The U.S. Food and Drug Administration (FDA) issued a warning letter last month to Brazilian Blowout stating that its hair straightening products contain “dangerously high levels” of formaldehyde. The agency ordered Brazilian Blowout to reduce the levels of the liquid formaldehyde or face a product ban, said WebMD.
In a news release, the FDA stated that Brazilian Blowout products are adulterated and misbranded; they contain misleading labels and advertising that falsely claim Brazilian Blowout products are formaldehyde-free, said WebMD. Brazilian Blowout has until September 12th to adhere to the FDAâ€™s directive. The FDA also stated that it received a number of injury complaints from salon workers and consumers about eye and nervous system disorders, chest pain, vomiting, rashes, and respiratory problems.
The agency called Brazilian Blowout a “notorious hair straightening products company” and said its tests detected liquid formaldehyde levels of 8.7-10.4%. The U.S. Occupational Safety and Health Administration (OSHA) mandates an occupational hazard alert for levels over 0.1%, the FDA said.
Mike Brady, Brazilian Blowoutâ€™s chief executive officer, told WebMD its products are safe and contain “a separate substance from formaldehyde” and that “the hair smoothing category is extremely popular” nationwide and its products meet OSHA standards and can be used. The FDA disagrees. “Formaldehyde, commonly found in a number of ‘Brazilian style’ keratin-based hair straighteners, is extremely dangerous and a known carcinogen,” the agency said, wrote WebMD.
In May, we wrote that Congress was urging the FDA to issue a voluntary recall of two salon hair-straightening treatments over concerns about significant formaldehyde levels. The Environmental Protection Agency (EPA) recently deemed formaldehyde a probable human carcinogen. Also, a number of House members asked the FDA to look into the treatments, including Brazilian Blowout, over health concerns. â€œIt came to my attention that people were getting very sick, that there was hair fall, there were respiratory issues, there were all kinds of problems with Brazilian Blowout,â€ said Representative Jan Schakowsky (Democrat-Illinois), quoted The Associated Press (AP) previously. Schakowsky, Representative Ed Markey (Democrat-Massachusetts), and eight others wrote to the FDA this May seeking increased regulation and labeling of the formaldehyde-containing products.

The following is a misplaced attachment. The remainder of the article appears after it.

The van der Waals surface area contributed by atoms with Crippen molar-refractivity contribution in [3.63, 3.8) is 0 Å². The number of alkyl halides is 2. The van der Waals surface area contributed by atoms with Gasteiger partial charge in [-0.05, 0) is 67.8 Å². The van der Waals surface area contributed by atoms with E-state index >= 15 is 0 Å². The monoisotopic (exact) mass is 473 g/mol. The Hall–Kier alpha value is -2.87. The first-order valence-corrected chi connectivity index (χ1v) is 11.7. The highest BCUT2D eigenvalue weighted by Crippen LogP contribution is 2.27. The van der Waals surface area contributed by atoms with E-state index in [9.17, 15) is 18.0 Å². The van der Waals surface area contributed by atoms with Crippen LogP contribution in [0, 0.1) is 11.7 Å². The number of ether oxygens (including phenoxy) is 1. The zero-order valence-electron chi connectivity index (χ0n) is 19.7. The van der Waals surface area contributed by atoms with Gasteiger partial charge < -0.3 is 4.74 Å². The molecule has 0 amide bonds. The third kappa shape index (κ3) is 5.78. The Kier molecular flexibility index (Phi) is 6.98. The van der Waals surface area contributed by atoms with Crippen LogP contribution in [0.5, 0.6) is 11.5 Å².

Hair strengtheners are considered cosmetics and are not subject to pre-market approval. “If consumers have been wondering why they’ve still been able to get Brazilian Blowouts despite so much troubling news, the answer is because our regulatory system is broken,” said Anuja Mendiratta of the California Healthy Nail Salon Collaborative in the FDA statement.
In October, Oregon health officials issued an alert to hair salons after workers at one Oregon salon complained of eye irritation, nose bleeds, and difficulty breathing after using the Brazilian Blowout. At the time, Oregon OSHA said it found significant formaldehyde levels Brazilian Blowout, later broadening the alert salons to take necessary precautions outlined in its formaldehyde rule when using hair-smoothing treatments, particularly those labeled â€œKeratin-based.â€
Meanwhile, a Brazilian Blowout class action lawsuit was recently filed, seeking millions for the users of the popular hair straightening treatments and claiming the treatments contain no harsh chemicals, when in fact, they expose users to formaldehyde. The Brazilian Blowout lawsuit, one of many such claims filed in the wake of the Oregon health alert, seeks more than $5 million in class damages for fraud by omission, unjust enrichment, breach of warranty, intentional misrepresentation, false advertising, and violation of business laws.
Brazilian Blowout and similar products have been banned in Australia, Canada, Ireland, France, and Germany, said WebMD.